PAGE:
BRIEF DESCRIPTION OF THE DRAWINGS

The novel features believed characteristic of the invention are set forth in the appended claims. The invention itself, however, as well as a preferred mode of use, further objectives and advantages thereof, will best be understood by reference to the following detailed description of an illustrative embodiment when read in conjunction with the accompanying drawings, wherein:

FIG. 1 depicts a block diagram of a computer subsystem that can be used, for example, in a high reliability, real-time, mission-critical system, in accordance with a preferred embodiment of the present invention; and

FIG. 2 depicts a schematic diagram of an example reset detector circuit that can be used to implement the reset detector logic circuit shown in FIG. 1, in accordance with a preferred embodiment of the present invention.

DETAILED DESCRIPTION OF PREFERRED EMBODIMENT

With reference now to the figures, FIG. 1 depicts a block diagram of a computer subsystem 100 that can be used, for example, in a high reliability, real-time, mission-critical system (e.g., missile system, spacecraft system, aircraft system, etc.), in accordance with a preferred embodiment of the present invention. For this example embodiment, computer subsystem 100 includes a processor unit 102, a processor support unit 104, and a memory unit 106. For example, processor unit 102 can be arranged as a single digital processor or plurality of digital processors connected to a data communications bus (e.g., processor bus) 110. Processor bus 110 provides a data communications interface between processor unit 102 and processor support unit 104. Processor support unit 104, which can be implemented as an Application-Specific Integrated Circuit (ASIC) or Field-Programmable Gate Array (FPGA), is designed to perform auxiliary data processing/communications functions in support of processor unit 102. For this example embodiment, processor support unit 104 also includes reset detector logic circuit 108, which will be described in detail below.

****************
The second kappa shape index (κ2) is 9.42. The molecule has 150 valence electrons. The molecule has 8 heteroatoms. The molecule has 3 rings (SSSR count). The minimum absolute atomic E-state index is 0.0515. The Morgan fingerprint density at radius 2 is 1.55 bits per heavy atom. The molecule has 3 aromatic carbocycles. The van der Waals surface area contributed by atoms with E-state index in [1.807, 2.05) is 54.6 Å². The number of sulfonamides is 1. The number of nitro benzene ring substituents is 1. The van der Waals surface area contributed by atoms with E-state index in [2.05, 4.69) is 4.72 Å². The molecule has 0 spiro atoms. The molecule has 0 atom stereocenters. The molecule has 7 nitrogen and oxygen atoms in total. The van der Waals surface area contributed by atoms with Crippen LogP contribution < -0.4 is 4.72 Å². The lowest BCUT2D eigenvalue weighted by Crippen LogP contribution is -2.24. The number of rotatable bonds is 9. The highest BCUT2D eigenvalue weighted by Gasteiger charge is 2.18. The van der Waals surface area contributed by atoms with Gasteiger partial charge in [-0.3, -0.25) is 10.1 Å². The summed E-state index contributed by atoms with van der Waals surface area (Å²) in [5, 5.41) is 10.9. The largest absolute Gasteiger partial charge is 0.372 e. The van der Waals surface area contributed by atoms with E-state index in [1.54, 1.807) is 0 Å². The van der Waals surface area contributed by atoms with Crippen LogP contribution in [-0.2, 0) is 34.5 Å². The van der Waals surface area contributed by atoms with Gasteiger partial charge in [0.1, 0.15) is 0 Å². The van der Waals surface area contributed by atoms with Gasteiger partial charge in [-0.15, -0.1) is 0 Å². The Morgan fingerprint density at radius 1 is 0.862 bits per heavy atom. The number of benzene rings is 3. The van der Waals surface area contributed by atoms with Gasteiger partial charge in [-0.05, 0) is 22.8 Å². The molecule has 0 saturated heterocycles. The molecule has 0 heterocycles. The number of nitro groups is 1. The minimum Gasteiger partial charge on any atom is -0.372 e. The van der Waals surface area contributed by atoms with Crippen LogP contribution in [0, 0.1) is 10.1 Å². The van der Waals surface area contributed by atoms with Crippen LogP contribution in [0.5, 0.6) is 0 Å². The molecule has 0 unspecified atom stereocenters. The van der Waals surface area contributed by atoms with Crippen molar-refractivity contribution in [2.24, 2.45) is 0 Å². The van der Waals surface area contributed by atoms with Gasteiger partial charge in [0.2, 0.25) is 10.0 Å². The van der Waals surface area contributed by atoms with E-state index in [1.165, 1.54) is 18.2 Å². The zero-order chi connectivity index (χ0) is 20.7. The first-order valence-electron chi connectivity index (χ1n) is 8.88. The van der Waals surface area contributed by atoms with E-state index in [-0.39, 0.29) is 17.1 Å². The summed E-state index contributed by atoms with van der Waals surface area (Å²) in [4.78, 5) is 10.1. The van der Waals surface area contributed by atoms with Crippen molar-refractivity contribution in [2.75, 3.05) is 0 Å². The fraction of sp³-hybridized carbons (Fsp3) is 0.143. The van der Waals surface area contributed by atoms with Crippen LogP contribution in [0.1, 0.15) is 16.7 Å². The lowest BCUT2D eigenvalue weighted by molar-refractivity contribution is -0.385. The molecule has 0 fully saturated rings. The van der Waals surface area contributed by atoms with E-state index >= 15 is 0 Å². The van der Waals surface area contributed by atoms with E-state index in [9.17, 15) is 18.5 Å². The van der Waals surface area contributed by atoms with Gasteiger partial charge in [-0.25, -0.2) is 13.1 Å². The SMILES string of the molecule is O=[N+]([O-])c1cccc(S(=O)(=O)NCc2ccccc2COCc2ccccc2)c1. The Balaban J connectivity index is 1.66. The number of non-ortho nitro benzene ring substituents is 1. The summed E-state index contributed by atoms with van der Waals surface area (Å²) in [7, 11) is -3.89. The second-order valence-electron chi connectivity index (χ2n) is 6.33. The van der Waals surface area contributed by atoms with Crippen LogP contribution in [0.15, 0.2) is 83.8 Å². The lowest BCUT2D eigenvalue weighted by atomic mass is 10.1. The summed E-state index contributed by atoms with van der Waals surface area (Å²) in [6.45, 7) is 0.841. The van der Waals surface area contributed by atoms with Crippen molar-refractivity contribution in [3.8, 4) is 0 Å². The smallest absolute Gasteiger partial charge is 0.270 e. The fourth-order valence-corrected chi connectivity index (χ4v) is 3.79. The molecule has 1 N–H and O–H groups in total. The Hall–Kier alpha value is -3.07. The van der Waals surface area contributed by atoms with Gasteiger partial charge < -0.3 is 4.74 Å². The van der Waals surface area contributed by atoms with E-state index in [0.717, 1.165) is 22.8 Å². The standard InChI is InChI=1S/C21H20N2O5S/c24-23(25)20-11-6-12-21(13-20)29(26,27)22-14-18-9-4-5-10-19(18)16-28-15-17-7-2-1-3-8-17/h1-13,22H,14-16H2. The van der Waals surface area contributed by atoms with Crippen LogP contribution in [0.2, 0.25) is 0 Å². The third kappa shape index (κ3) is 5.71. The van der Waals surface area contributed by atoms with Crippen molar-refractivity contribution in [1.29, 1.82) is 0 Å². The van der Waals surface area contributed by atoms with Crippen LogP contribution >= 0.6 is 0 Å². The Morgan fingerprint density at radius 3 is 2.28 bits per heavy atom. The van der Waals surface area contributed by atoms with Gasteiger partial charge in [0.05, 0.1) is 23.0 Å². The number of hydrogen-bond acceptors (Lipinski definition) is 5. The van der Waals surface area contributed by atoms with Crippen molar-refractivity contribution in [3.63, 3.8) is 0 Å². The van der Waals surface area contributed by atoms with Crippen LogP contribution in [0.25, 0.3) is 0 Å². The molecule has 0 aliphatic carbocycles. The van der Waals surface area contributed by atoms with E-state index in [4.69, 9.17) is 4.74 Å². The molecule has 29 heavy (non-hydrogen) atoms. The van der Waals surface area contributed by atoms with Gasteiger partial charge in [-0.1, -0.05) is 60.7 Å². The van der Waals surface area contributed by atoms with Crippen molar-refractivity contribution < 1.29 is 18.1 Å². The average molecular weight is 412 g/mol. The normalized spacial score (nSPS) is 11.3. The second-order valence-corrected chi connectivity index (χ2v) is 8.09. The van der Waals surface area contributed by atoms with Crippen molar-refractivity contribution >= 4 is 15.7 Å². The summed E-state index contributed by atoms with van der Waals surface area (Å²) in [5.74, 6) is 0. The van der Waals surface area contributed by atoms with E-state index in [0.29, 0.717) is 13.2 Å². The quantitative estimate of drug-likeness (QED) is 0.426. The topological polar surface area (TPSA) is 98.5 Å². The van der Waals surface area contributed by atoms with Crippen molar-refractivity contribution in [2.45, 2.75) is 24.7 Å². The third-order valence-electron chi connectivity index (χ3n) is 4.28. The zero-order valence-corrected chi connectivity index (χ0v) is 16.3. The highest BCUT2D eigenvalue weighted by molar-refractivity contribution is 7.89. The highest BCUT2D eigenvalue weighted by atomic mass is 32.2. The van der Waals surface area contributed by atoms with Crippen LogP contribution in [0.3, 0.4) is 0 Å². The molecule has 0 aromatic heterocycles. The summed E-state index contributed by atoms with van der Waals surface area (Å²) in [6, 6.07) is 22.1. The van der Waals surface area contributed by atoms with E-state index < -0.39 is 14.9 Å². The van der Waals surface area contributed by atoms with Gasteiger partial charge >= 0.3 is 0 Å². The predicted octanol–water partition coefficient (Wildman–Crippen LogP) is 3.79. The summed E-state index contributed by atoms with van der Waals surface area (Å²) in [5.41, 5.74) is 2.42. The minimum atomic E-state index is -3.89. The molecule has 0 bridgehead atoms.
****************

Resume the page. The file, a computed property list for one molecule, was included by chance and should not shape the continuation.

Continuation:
Processor support unit 104 is connected to local memory unit 106 (e.g., RAM, ROM, etc.) by a second data communications bus (e.g., memory bus) 112, which can be coupled to a local memory controller/cache. Thus, memory bus 112 provides a data communications interface between processor support unit 104 and memory unit 106. Essentially, a plurality of machine instructions can be stored in memory unit 106, retrieved by processor unit 102 via processor support unit 104, and operated on by processing unit 102. Processor support unit 104 also includes an Input/Output (I/O) bus bridge (not shown), which provides a data communications interface between processing unit 102 and an I/O bus 114. Thus, processing unit 102 can receive, retrieve and/or send data from/to an external circuit, subsystem or application via processor support unit 104 and I/O bus 114.